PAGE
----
Earlier this year, or possibly last year, I cannot remember exactly, as a way of being less distracted by social media, I tried to come off Facebook but rather than deleting my account I just switched off all notifications and deleted the app from my phone. Facebook is still a useful place to share information about local poetry events I organise so I realised that it wasn’t a good idea for me to disappear completely from there.
I didn’t use Facebook very much at all, other than to share news about poetry and literature events and local arts events, but during the General Election, I did share that I was voting Labour, mainly because I was noticing a fair bit of political posting there, including targeted ads and misinformation from right-wing groups, and I wanted to make a little stand about what I believe in and stand up for. I was heartened to find out that most of my Facebook contacts broadly share my political bias which, of course, proves that I circulate in a bubble of like-minded people but also that I am in contact with people with shared interests which was and continues to be comforting during difficult times.
However, some interactions on Facebook are a bit stressful, to be honest, so I am back to popping in and out of that space and not spending too much time there. So I posted a letter there to my friends and I thought I’d share it here as well, as a means of explaining where I am and what I’ve been doing to look after myself during a somewhat tricky time. The letter is as follows:
Hello everyone. Like many of you, I’ve had to find ways of protecting my own mental health over the last few days and one thing that has helped me is being in the company of other people. At the moment, Facebook is a place where I find the many opinions, arguments, ideas sometimes overwhelming and sometimes upsetting. For that reason, I don’t have fb on my phone and I’ve turned off all notifications, so if I haven’t responded to something you’ve said, that is why. But important to say to you that I have found my little bubble of like-minded people a wonderful refuge during a difficult time, and you often inspire me, so thank you for that.
Regular places I am, and would love to see you, are in Trowbridge at Drawing Projects UK (please google them if you don’t know them) on the first Saturday of every month (2-4pm) for our Trowbridge Stanza meetings. Everyone is welcome. We meet to read, listen to and talk about poetry. I send out a monthly newsletter which you can subscribe to or there is a Trowbridge Stanza page on my website (www dot josephinecorcoran dot org).
I also try to go to many other events at Drawing Projects UK, it’s really worth signing up for their newsletter or finding out more about their project. There is great cafe there, too, so a good place to meet. I also go to the Zero Waste Shop and the local artists shop in Trowbridge Town Hall and to their events. Again, really worth a visit and a good place to meet. Some fantastic grassroots arts work going on in Trowbridge at the moment!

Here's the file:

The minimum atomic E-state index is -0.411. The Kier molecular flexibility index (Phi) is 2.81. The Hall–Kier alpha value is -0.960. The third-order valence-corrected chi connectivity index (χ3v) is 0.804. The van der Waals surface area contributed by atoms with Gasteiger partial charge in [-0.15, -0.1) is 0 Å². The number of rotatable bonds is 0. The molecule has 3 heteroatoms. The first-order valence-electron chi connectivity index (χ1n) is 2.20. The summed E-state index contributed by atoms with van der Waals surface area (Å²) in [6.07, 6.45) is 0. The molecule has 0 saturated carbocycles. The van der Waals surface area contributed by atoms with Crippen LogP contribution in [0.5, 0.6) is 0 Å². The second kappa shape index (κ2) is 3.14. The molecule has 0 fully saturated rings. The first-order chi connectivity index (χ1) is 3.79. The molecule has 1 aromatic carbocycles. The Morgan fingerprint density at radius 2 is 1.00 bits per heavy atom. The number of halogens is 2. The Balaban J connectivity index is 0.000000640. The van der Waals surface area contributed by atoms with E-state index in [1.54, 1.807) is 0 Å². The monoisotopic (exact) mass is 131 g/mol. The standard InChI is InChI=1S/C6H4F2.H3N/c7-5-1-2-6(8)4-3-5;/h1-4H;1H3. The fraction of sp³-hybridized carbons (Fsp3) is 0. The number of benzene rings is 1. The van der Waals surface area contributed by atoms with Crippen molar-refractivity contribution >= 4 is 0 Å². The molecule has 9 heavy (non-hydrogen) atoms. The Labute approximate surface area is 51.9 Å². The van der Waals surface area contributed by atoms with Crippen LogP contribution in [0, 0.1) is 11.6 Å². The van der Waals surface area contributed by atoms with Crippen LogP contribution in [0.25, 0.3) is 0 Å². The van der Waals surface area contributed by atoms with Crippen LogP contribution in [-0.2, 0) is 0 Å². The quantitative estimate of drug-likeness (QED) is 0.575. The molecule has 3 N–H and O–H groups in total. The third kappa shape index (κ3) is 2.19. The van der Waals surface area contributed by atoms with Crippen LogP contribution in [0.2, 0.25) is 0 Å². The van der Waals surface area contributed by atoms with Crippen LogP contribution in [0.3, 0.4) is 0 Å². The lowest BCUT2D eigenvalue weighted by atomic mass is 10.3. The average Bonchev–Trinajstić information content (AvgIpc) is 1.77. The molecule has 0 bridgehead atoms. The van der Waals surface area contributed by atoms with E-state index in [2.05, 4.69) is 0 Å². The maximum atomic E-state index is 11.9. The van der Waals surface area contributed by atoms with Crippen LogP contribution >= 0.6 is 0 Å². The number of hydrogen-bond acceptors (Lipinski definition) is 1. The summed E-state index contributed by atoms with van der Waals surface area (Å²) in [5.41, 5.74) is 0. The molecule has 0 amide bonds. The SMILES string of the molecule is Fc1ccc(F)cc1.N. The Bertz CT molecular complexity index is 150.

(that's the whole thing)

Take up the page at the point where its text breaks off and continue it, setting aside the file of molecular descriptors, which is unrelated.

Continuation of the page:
I also try to go to poetry events in Bristol, Bath and Cardiff (and London and other places of course) so please say hello if you see me at any event/festival/reading.
I also make sandwiches for our church’s soup and sandwich run for homeless people and people in need. This is a soup run organised by all the churches in Trowbridge who work together on a rota to provide hot soup and sandwiches. Even if you’re not religious, it’s worth checking out what churches are doing in your community where you live and offering support and/or donations if you can. We donate food for our local foodbank through our church, for example. St Nicholas of Tolentino in Bristol is particularly active in the community and does amazing work but is in need of more support.
So the point of this long letter is to say where I am in person and to tell you what’s helping me get through what has been a sad time. But I am a writer (and a poet to boot!) so I am extremely used to disappointments and I am absolutely not going to feel defeated or pessimistic about anything.
Love and solidarity
5 thoughts on “Where I am”
Thanks for that Josephine. I’m off FB myself and have made a private list on twitter of people who give me strength rather than stress, and of course you are on the list. Have a great Xmas and see you in January. Peter x
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So good to hear from you, Peter, and sending all good wishes until we meet again. J x
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Best wishes for a very strange future.
I quit FB also, last year. I hated being corralled into ‘the bubble’ of like-thinkers. I’d tried controlling ads and links, but there was still the stink in the background of sleazy manipulation, and soulless AI/computer code tinkering.
No, I quit outright.
There have be be alternatives (I am of an age when I find myself thinking ‘The old ways were the best.’ They weren’t, necessarily, of course).
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Yes, I share many of your feelings! I think fb is easily navigable for many people so it is difficult to give up. I’m not very skilled but am prepared to have a go with technology – probably helped by a husband who works in IT and kids who are digitally savvy. If I left fb completely, I wouldn’t reach some of the people who I’d like to know about events I organise in Trowbridge. These are strange times. All good wishes to you, Michael, thank you for your interest and engagement here, it’s much appreciated. Josephine x
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